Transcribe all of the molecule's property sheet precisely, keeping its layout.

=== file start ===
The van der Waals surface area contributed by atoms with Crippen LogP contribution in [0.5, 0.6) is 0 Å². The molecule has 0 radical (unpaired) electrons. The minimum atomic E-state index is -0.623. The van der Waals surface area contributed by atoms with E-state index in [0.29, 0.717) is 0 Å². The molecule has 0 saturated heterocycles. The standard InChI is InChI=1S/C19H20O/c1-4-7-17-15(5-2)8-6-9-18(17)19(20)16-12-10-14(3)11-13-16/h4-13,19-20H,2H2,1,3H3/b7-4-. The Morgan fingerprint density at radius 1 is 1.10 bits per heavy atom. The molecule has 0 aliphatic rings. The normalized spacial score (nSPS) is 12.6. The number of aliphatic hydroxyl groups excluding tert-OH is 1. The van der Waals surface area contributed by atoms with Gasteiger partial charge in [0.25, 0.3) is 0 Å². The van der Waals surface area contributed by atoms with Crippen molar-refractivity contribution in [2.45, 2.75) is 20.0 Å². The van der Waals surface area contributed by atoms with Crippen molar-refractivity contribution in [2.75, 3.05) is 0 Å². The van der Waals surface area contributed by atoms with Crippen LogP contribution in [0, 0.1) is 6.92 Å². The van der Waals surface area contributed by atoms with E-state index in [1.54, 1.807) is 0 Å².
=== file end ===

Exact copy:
The van der Waals surface area contributed by atoms with Crippen LogP contribution in [0.5, 0.6) is 0 Å². The molecule has 0 radical (unpaired) electrons. The minimum atomic E-state index is -0.623. The van der Waals surface area contributed by atoms with E-state index in [0.29, 0.717) is 0 Å². The molecule has 0 saturated heterocycles. The standard InChI is InChI=1S/C19H20O/c1-4-7-17-15(5-2)8-6-9-18(17)19(20)16-12-10-14(3)11-13-16/h4-13,19-20H,2H2,1,3H3/b7-4-. The Morgan fingerprint density at radius 1 is 1.10 bits per heavy atom. The molecule has 0 aliphatic rings. The normalized spacial score (nSPS) is 12.6. The number of aliphatic hydroxyl groups excluding tert-OH is 1. The van der Waals surface area contributed by atoms with Gasteiger partial charge in [0.25, 0.3) is 0 Å². The van der Waals surface area contributed by atoms with Crippen molar-refractivity contribution in [2.45, 2.75) is 20.0 Å². The van der Waals surface area contributed by atoms with Crippen molar-refractivity contribution in [2.75, 3.05) is 0 Å². The van der Waals surface area contributed by atoms with Crippen LogP contribution in [0, 0.1) is 6.92 Å². The van der Waals surface area contributed by atoms with E-state index in [1.54, 1.807) is 0 Å².